How to Make a Patch using Diff

I have had a lot of questions lately about making patches. On Backtrack we get a lot of user submissions and many times we need a patch rather than a modified source file. The reason being is that a patch can be documented and contains the specific changes made to the source file and can also be easily reverted. Patching is also crucial if you fix a bug in a program and would like to submit the fix to the author. In any case being able to create a patch is very  useful if you are working with Linux or any sort of programing stuff.

I decided to make a short post on how to make a patch and apply it:

So here is the scenario. You download a piece of code and it doesn’t work on your computer. You spend all day tweaking the script and making it work so that when it finally does work you totally forgot what you did. While you may have made good comments, thats not always good enough. So this is where diff and patch come in. In my example I am using a .py file that a friend of mine submitted to me to fix a issue in a python script by Edge Security called The Harvester.  Since the program is still active it would be uncool just to replace the original script in our .deb package so instead I made a patch.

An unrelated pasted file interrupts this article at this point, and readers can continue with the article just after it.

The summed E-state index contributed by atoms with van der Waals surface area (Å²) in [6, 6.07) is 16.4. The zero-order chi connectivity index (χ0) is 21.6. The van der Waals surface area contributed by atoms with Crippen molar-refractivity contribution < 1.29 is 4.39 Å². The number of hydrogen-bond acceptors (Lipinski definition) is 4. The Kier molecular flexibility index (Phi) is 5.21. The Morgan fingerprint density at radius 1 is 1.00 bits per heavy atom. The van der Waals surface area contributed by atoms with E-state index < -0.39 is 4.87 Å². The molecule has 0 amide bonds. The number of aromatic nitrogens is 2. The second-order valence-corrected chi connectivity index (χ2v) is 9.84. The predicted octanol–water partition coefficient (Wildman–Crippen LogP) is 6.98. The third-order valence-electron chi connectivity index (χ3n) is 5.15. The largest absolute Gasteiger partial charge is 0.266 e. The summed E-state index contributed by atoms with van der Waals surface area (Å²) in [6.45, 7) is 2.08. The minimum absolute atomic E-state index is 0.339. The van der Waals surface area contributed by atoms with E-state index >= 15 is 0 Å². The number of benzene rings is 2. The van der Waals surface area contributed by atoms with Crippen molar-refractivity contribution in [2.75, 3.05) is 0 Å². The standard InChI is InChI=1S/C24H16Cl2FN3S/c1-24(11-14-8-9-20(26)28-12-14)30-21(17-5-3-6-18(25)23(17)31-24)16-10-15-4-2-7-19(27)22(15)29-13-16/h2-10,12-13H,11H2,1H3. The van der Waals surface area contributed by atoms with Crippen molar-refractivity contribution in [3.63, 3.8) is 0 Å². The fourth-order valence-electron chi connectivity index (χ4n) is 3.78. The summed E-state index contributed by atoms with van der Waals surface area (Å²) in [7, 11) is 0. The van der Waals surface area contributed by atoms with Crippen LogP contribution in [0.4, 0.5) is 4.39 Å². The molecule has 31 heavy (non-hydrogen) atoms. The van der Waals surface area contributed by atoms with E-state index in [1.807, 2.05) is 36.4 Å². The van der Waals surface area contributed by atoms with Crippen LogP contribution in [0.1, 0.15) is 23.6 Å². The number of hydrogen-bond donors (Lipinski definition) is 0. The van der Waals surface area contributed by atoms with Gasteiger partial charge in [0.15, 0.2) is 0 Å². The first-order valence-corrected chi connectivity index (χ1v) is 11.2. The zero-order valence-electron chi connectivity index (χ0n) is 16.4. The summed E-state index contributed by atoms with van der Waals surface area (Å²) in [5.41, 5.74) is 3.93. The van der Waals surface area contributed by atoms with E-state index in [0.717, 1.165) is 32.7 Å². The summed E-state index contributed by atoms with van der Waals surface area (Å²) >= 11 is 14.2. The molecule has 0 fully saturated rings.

So here is the scenario:


  1. root@bt:~# ls -laprt | grep .py
  2. -rwx------  1 root root   6553 Jul 13 12:19
  3. -rwx------  1 root root   5722 Jul 13 14:45

So I have to files one of which is the original and one is the one which was submitted to me modified and is working they way we want.

Just to illustrate the point here is a diff of the two files:


  1. root@bt:~# diff
  2. 91c91
  3. <
  4. ---
  5. >               #print data
  6. 95a96
  7. >               host = [] #this is needed.  We need to return 3 items, else python quits out.
  8. 97,98c98,100
  9. <                               y = string.replace(x, ' | LinkedIn</a>', '')
  10. <                               y = string.replace(x, '- Directory', '')
  11. ---